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Gilfoyle v. Cahill

Supreme Court, Appellate Term
Sep 1, 1896
18 Misc. 68 (N.Y. Sup. Ct. 1896)

Summary

In Gilfoyle v. Cahill, 18 Misc. 68, the defendant tenant had agreed to execute a written lease for five years, six and a half months, but after taking possession refused to execute the lease.

Summary of this case from Hand v. Knaul

Opinion

September, 1896.

Albert I. Sire, for respondent.

Albert J. Appell, for appellants.


The action was for a month's rent, from April 15, 1896, to May 15, 1896, at the rate of $45 per month to May 1st, and $55 per month to May 15th, in all $50, the claim of $47.50 having been explained to have been an error in computation. There was testimony for the defendants to the effect that in November, 1895, the previous oral agreement hereinafter to be alluded to was modified by limiting the letting to May 1, 1896, at a rental payable monthly in advance, and at the rate of $45 per month. This was denied, however, by testimony for the plaintiff, and upon the conflict which thus ensued we must conclude, consistently with the judgment, which was for the full amount claimed, that the facts were determined adversely to the defendants.

The facts which appeared from substantially unchallenged evidence upon the trial were, that some time in September, 1895, Albert I. Sire, the plaintiff's assignor, and the defendants entered into an oral agreement, the former to let the store and a part of the basement of the premises, 189 West Tenth street, in the city of New York, for the term of five years and six and one-half months, commencing October 15, 1895, and the latter to pay monthly, in advance, a rental at the rate of $45 per month, until May 1, 1896, at the rate of $55 per month, until May 1, 1897, at the rate of $60 per month until May 1, 1901, the end of the term; that pending the execution of the agreement in writing, the defendants, with Sire's consent, entered into possession of the premises on September 30, 1895, and so continued until April 30, 1896, on which day they vacated and abandoned the same, having meanwhile paid the rent as orally agreed up to April 15, 1896, and refused to execute the proposed written lease when it was submitted to them for such purpose.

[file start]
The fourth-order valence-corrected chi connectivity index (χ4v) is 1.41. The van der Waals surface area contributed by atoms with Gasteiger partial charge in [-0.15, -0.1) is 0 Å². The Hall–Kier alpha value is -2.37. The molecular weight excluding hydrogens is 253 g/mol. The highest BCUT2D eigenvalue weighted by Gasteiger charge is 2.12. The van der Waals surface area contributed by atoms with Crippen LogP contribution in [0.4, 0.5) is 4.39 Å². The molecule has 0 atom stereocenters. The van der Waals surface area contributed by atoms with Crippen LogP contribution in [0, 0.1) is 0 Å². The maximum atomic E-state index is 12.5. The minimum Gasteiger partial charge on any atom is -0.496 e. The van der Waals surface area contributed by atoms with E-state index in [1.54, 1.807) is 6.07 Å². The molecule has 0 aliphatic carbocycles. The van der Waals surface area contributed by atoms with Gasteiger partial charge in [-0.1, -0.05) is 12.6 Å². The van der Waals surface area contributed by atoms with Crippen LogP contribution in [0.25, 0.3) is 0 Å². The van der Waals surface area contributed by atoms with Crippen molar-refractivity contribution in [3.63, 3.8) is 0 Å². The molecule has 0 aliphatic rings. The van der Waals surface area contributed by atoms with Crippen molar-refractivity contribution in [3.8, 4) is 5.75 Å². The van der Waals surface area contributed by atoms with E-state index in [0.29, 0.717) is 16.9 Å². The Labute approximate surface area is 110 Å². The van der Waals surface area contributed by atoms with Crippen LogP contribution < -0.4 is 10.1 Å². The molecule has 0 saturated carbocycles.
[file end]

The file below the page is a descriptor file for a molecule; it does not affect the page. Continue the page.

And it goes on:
Upon this state of the facts it was contended for the defendants that the lease for more than a year, not being in writing, was void under the statute (11 R.S. [Banks Bros.' 9th ed.], p. 1885, § 9); that owing to the invalidity of such oral lease their possession of the premises was, at most, under an agreement which did not "particularly specify" the duration of the right of possession; hence, that such last-mentioned agreement, being in respect to premises in the city of New York, expired on the 1st day of May next succeeding the day of their entry into possession (11 R.S. [Banks Bros.' 9th ed.], p. 1818, § 1), and that they were, if at all, liable only for the value of the use and occupation of the premises from April 15, 1896, to May 1, 1896, $22.50, which amount, with the costs of the action, was paid into court.

The judgment in the plaintiff's favor, for the full amount of the month's rent claimed, is in our opinion unassailable, the facts being sufficient for the predication of a monthly letting at a rental payable in advance. A monthly letting being established disposes of so much of the defendants' contention as was to the effect that the agreement expired on the 1st day of May next succeeding the day of their entry into possession, for, obviously, a letting for a month, or from month to month, particularly specifies the duration of the right of possession.